Researchers from the University of Siena in Italy have discovered the remains of what could be the oldest pet dog ever found.
The archaeological remains may be up to 20,000 years old and could reveal key information on the evolution of canines from wolf to dog, the Prehistory and Anthropology Research Unit from Siena University’s Department of Physical Sciences, Earth and Environment told Real Press.
According to the widely accepted theory, domesticated dogs initially evolved from wolves that had transformed from predators to scavengers to ensure their survival, attaching themselves to human settlements to find enough food.
But what role wolves and since dogs actually played in the lives of our ancestors is a question the research team from Siena University hopes it will be able to shed new light on.
The remains were found in two Palaeolithic caves in the Apulia region in southern Italy. The Paglicci Cave and the Romanelli Cave near the town of Castro have also been inhabited by humans starting from between 30,000 and 40,000 years ago, which indicates that dogs lived side by side with humans in the caves.
The age of the dog remains found have been determined to a range of between 14,000 and 20,000 years old, the high end of which would add another 4,000 years to the known history of the domesticated dog.
“From an archaeological point of view, the oldest remains of domesticated dogs were found in Central Europe and date back 16,000 years. In the Mediterranean area we have now established that domesticated dogs lived here 14,000 years ago for sure, but possibly even 20,000 years ago,” said Dr Francesco Boschin, coordinator of the Prehistory and Anthropology Research Unit’s work in an interview with Real Press.
In either case, “the remains found at Apulia represent the to date oldest specimens discovered in the Mediterranean area and could also represent the until now missing evidence of the evolutionary process that led to the dog, the very first domesticated animal,” Dr Boschin said.
Remains of wolves were also discovered in the caves. They were bigger than the dogs and had distinct molars designed to tear meat apart that dogs do not have. Molecular analysis has indicated that the genetic separation of wolves and dogs started somewhere between 20,000 and 30,000 years ago, and according to Dr Boschin, the domestication process itself may have played a key part in that process.
“We believe that in the first stage of the domestication process it is always like that – domesticated animals are always smaller than wild ones. This is true for all mammals. In the case of dogs, we consider them to be pets, and this is the first evidence: Their smaller size,” he said.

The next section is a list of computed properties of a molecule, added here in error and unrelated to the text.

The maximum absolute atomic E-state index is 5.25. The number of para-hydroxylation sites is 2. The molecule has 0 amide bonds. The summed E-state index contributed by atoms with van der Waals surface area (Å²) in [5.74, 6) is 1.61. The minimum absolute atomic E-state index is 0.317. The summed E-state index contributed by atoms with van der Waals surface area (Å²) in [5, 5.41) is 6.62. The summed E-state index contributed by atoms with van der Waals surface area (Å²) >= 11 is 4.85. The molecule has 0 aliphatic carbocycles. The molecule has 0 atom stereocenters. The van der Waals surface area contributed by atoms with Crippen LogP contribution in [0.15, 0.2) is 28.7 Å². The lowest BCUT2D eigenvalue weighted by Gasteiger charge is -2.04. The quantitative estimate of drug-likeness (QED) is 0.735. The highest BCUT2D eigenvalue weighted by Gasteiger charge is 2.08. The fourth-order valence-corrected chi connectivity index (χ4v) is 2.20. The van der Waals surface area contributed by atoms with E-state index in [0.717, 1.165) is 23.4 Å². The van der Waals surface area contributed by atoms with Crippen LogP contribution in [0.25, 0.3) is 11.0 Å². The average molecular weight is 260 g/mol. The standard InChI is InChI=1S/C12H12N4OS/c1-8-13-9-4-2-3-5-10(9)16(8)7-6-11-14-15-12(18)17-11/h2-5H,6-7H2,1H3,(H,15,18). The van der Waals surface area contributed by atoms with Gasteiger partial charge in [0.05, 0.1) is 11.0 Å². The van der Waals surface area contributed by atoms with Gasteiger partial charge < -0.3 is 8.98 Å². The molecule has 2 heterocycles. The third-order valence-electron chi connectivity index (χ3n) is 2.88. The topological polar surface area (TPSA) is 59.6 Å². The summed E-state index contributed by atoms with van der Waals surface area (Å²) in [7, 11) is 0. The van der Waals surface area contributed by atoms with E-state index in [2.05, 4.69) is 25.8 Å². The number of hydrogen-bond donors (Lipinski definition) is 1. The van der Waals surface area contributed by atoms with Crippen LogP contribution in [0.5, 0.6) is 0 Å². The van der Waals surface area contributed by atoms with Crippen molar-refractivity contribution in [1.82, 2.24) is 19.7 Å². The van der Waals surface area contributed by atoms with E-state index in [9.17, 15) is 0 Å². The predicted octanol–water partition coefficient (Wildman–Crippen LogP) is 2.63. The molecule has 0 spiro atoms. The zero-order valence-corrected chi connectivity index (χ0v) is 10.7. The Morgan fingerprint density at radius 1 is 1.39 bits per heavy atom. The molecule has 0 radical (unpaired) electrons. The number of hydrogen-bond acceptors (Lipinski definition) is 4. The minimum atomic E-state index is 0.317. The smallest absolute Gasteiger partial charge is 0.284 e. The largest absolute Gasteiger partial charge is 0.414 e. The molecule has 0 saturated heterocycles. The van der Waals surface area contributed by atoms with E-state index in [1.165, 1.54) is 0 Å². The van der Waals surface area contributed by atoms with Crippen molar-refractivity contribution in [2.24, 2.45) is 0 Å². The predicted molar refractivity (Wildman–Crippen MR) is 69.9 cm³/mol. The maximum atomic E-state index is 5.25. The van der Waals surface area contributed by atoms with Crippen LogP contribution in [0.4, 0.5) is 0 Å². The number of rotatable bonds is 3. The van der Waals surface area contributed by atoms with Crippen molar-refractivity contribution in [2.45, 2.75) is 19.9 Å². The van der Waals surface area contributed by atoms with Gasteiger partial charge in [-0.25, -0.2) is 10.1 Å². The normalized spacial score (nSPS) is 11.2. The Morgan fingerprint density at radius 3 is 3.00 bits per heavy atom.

Scholars and scientists agree that the domestication of the dog dates back to the Last Glacial Maximum, a period of strong environmental crisis during which many European animal populations – and humans – sought refuge in warmer regions, such as the peninsulas of southern Europe, such as Italy, Iberia and the Balkans.
“In this period of serious crisis, the wolf, a social predator in some way similar to man, found a new way to ensure survival: taking advantage of a new niche, eating the leftover’s from human settlements,” Dr Boschin explained.
This change in animal behaviour would have favoured a closer relationship between humans and wolves, and it is not unlikely that humans indeed helped the gradual development from wolf to dog actively along
Killing the most aggressive wolves for safety reasons while letting the less threatening ones live would have accelerated the domestication process, Dr Boschin said.
The genetic profile from one of the dogs discovered in the Paglicci Cave closely resembles the genetic profile of similar remains found in Bonn-Oberkassel in Germany. Both of these findings could be dated to about 14,000 years ago.
This, Dr Boschin said, shows that the specimens found about 1,000 kilometres apart may both have originated from a common older and genetically distinct population, and then spread to various parts of Europe.
“At that time our continent was characterised by a strong cultural fragmentation, but the discovery of two genetically related dogs, one in southern Italy and the other in Germany, suggests that, despite cultural differences, the dogs may have represented a common cultural feature among human groups.”
The research could lead to a better understanding of the role dogs played in Palaeolithic communities, something we still know next to nothing about. Dogs may have had a specific function in the hunting or in the defence of camps. They may also have served a more spiritual purpose, as dogs still do today in some tribal cultures, where they are considered reincarnations of the dead or earthly manifestations of spirits.
The research team is still analysing the findings and hope to eventually be able to provide more answers to this and other questions about the early co-existence of man and his best friend, Dr Boschin said.
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